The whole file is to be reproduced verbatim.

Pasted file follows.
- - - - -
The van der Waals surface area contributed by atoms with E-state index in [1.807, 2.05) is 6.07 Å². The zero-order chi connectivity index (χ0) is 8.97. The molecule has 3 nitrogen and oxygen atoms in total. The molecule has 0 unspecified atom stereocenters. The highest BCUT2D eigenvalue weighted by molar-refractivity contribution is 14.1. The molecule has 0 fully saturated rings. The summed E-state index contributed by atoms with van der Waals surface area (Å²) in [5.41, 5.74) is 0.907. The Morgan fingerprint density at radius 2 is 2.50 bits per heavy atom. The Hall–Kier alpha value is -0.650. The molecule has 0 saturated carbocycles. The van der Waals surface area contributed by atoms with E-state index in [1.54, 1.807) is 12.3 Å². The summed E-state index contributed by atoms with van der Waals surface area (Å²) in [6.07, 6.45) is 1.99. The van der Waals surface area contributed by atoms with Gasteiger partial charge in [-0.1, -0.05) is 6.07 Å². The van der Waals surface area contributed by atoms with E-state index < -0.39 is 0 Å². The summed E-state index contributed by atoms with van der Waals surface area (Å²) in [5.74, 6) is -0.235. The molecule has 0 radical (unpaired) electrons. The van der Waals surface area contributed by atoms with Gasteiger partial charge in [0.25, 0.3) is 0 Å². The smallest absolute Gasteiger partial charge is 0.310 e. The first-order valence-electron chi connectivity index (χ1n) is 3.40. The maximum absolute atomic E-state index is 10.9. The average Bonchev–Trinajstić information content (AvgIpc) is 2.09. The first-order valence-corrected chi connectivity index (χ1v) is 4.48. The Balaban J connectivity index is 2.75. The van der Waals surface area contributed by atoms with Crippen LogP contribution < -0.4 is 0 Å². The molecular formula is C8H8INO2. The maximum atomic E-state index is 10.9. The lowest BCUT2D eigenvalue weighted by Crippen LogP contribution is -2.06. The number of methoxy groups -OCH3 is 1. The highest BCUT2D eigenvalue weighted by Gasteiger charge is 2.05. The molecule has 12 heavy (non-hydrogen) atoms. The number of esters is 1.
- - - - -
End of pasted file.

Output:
The van der Waals surface area contributed by atoms with E-state index in [1.807, 2.05) is 6.07 Å². The zero-order chi connectivity index (χ0) is 8.97. The molecule has 3 nitrogen and oxygen atoms in total. The molecule has 0 unspecified atom stereocenters. The highest BCUT2D eigenvalue weighted by molar-refractivity contribution is 14.1. The molecule has 0 fully saturated rings. The summed E-state index contributed by atoms with van der Waals surface area (Å²) in [5.41, 5.74) is 0.907. The Morgan fingerprint density at radius 2 is 2.50 bits per heavy atom. The Hall–Kier alpha value is -0.650. The molecule has 0 saturated carbocycles. The van der Waals surface area contributed by atoms with E-state index in [1.54, 1.807) is 12.3 Å². The summed E-state index contributed by atoms with van der Waals surface area (Å²) in [6.07, 6.45) is 1.99. The van der Waals surface area contributed by atoms with Gasteiger partial charge in [-0.1, -0.05) is 6.07 Å². The van der Waals surface area contributed by atoms with E-state index < -0.39 is 0 Å². The summed E-state index contributed by atoms with van der Waals surface area (Å²) in [5.74, 6) is -0.235. The molecule has 0 radical (unpaired) electrons. The van der Waals surface area contributed by atoms with Gasteiger partial charge in [0.25, 0.3) is 0 Å². The smallest absolute Gasteiger partial charge is 0.310 e. The first-order valence-electron chi connectivity index (χ1n) is 3.40. The maximum absolute atomic E-state index is 10.9. The average Bonchev–Trinajstić information content (AvgIpc) is 2.09. The first-order valence-corrected chi connectivity index (χ1v) is 4.48. The Balaban J connectivity index is 2.75. The van der Waals surface area contributed by atoms with Crippen LogP contribution < -0.4 is 0 Å². The molecular formula is C8H8INO2. The maximum atomic E-state index is 10.9. The lowest BCUT2D eigenvalue weighted by Crippen LogP contribution is -2.06. The number of methoxy groups -OCH3 is 1. The highest BCUT2D eigenvalue weighted by Gasteiger charge is 2.05. The molecule has 12 heavy (non-hydrogen) atoms. The number of esters is 1.